Ongoing Trial Demonstrates Promising PFS With Ibrutinib in Hairy Cell Leukemia

Kerry Rogers, MD, discusses the potential of ibrutinib (Imbruvica) in hairy cell leukemia, emerging treatment options such as moxetumomab pasudotox (Lumoxiti), and next steps and challenges in the field.

Kerry Rogers, MD

Patients with hairy cell leukemia have limited options. Purine nucleoside analogues (PNA) have provided benefit and promising responses to many patients with hairy cell leukemia, but more options are required for those patients who relapse. Data from an ongoing trial demonstrating promising results with ibrutinib (Imbruvica) were presented at the 2019 Hairy Cell Leukemia Foundation Annual Conference.

The phase II trial of ibrutinib (NCT01841723) began enrolling patients with hairy cell leukemia of both the classic and variant subtype in 2013, and 39 patients have been enrolled to date, with 38 having started treatment with ibrutinib. However, the data presented are from a smaller group of these patients as it has taken 6 years to fully accrue the trial due to the rarity of this disease.

The overall response rate (ORR) in this patient population is 50%, and while the principal investigator on the study, Kerry Rogers, MD, notes that this may not be an outstanding response, she says it is promising for such a rare type of leukemia. Additionally, the progression-free survival (PFS) rate at 3 years was nearly 75%, which Rogers says is impressive, given that these patients were, for the most part, not responding to standard treatments.

In an interview with OncLive, Rogers, assistant professor at The Ohio State University Comprehensive Cancer Center, discussed the potential of ibrutinib in hairy cell leukemia, emerging treatment options such as moxetumomab pasudotox (Lumoxiti), and next steps and challenges in the field.

What was the rationale for evaluating ibrutinib in patients with hairy cell leukemia?

As most people know, ibrutinib is an oral targeted inhibitor of BTK. This has been a really important target, and it has been FDA-approved in 4 different B-cell malignancies. There’s an unmet need for new therapies for the subset of hairy cell leukemia patients who don’t respond to PNA or don’t benefit from them anymore or as much as we want. Therapies that work in chronic lymphocytic leukemia (CLL) and other B-cell cancers frequently do work in hairy cell leukemia; in particular, CLL and hairy cell leukemia have some overlap for therapies that work. Since ibrutinib is available and potentially effective (especially for patients who might not benefit from chemotherapy), we decided to evaluate [the BTK inhibitor] in hairy cell leukemia.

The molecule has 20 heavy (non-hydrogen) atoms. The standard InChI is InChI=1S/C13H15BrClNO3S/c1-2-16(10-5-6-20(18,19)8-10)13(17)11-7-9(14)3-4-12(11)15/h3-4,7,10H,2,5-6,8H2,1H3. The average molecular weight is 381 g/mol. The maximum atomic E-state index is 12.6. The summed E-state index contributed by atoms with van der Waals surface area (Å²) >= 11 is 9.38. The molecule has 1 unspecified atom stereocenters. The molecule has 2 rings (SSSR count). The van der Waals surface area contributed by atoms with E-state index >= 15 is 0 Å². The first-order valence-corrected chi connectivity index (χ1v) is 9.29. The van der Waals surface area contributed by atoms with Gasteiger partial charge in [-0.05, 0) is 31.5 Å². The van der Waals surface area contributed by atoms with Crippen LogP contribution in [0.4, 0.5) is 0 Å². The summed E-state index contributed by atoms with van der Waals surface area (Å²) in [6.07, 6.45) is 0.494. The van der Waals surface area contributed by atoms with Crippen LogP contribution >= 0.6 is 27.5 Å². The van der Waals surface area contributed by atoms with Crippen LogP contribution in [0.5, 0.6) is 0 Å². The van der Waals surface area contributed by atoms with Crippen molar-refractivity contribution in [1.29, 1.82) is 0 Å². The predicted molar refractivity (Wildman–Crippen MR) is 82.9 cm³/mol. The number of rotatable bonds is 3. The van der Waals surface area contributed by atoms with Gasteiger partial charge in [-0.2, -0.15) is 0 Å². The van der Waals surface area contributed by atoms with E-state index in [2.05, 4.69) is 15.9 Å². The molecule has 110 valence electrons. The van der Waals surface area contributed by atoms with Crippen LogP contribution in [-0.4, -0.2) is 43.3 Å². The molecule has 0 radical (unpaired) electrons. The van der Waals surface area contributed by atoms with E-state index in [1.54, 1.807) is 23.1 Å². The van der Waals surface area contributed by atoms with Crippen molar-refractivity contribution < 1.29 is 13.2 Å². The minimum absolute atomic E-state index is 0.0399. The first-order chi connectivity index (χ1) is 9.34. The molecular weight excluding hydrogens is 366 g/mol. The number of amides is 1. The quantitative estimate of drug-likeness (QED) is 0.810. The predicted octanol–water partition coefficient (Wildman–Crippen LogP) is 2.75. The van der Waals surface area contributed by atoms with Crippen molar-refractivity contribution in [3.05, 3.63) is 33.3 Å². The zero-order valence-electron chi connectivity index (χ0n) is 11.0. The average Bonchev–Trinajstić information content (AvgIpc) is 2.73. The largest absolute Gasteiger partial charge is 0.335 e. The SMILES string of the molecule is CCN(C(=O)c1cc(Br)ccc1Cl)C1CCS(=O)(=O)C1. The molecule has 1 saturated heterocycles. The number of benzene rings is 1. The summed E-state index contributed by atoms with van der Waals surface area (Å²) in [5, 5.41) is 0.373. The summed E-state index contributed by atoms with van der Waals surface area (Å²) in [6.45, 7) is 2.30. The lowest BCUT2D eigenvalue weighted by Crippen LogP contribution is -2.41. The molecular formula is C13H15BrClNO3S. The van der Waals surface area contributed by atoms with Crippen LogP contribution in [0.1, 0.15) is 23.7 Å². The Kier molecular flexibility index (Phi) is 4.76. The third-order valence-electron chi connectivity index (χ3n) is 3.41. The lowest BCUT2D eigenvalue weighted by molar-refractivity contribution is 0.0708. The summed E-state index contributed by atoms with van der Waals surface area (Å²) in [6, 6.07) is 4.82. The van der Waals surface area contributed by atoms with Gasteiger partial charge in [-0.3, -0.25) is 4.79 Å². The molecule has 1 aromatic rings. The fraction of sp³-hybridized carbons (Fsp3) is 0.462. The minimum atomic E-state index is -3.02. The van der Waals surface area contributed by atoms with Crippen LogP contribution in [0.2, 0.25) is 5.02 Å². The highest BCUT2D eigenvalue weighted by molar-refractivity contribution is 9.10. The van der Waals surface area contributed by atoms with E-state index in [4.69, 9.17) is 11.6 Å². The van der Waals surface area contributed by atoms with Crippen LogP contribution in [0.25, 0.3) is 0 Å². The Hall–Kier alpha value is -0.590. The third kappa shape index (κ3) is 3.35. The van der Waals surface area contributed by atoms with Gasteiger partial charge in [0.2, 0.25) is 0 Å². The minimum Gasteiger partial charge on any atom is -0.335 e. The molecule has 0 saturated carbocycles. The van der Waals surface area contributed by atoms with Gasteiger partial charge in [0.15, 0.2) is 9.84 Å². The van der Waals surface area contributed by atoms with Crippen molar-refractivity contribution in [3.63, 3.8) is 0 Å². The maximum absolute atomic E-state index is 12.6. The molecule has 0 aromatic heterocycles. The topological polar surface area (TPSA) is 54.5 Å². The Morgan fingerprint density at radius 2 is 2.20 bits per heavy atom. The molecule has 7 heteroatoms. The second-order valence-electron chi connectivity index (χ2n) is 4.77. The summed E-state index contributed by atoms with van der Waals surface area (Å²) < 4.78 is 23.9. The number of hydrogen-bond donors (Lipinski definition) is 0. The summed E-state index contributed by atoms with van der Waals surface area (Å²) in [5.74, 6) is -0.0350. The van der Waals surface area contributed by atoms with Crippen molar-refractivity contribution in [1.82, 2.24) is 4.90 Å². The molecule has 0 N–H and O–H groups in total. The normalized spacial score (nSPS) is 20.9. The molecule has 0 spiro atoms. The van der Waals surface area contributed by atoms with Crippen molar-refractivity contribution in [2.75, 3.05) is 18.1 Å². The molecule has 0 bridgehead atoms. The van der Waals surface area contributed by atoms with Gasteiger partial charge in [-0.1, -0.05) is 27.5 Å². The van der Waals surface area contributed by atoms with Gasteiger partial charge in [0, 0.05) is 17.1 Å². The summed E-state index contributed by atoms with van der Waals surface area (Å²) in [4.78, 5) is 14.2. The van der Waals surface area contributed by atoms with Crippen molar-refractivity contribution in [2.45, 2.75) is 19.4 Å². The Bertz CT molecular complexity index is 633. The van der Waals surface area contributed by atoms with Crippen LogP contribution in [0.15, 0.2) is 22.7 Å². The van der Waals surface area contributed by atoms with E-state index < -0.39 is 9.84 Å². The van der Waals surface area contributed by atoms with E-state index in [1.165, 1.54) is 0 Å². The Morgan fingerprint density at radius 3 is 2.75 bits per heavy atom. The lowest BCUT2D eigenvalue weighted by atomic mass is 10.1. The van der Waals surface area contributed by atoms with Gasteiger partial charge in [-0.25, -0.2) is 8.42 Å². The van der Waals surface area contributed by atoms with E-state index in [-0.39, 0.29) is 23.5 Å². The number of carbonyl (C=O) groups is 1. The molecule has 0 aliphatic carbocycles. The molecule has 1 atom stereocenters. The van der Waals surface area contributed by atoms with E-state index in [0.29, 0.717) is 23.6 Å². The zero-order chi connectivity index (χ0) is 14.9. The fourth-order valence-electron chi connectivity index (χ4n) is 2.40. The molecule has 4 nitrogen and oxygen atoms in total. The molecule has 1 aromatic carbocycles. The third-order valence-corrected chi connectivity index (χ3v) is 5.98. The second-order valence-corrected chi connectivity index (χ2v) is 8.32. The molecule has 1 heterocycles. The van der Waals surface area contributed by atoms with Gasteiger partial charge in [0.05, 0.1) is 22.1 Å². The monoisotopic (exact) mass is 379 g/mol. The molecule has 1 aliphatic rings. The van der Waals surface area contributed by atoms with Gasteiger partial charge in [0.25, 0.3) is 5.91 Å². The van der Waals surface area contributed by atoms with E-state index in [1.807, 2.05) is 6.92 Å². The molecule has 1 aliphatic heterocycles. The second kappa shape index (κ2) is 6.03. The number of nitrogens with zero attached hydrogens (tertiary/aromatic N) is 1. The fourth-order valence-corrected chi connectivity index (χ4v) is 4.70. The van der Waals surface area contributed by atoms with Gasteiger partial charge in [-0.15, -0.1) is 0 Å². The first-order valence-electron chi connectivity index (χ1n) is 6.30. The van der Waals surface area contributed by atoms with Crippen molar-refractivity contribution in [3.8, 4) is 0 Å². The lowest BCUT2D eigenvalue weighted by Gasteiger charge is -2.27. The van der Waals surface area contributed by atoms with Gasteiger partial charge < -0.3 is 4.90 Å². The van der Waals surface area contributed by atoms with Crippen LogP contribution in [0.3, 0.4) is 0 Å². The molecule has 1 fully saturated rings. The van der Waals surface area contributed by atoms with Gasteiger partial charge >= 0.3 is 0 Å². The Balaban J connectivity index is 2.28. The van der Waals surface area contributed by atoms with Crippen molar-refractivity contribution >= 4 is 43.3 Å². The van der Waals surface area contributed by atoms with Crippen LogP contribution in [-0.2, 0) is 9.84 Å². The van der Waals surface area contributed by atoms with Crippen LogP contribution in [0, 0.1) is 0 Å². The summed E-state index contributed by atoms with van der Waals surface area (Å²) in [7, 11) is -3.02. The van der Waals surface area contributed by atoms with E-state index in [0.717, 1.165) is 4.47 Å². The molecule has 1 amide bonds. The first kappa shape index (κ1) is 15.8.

How was this study designed?

It’s a single-agent study, and it is a phase II study. In this study, everyone receives treatment with ibrutinib once daily. The ibrutinib dose is administered continuously until either patients progress, don’t tolerate ibrutinib, or decide to stop therapy. That is the way it is given in other diseases.

The study was opened in 2013 and designed before that. At the time the study was designed, not as much was known about ibrutinib compared to what we know now. There were 2 different dose levels used in the study, 420 mg and 840 mg. Ultimately, the 420-mg dose was the dose we decided to move forward with. There was no difference in response or toxicity that we could discern between the 420 mg and 840 mg doses. However, the sample size was pretty small, so it was hard to tell, but since the 420 mg dose was effective and used in other diseases, such as being the approved dose in CLL, that is what we have been treating people with who are enrolled in the study more recently.

What were the results from this study?

We have enrolled 39 patients now, and 38 have started on treatment. This is substantial for a hairy cell leukemia study, but as the study has accrued over 6 years, due to the rarity of this patient population, the longest follow-up we have is from a smaller group of patients who were enrolled earlier.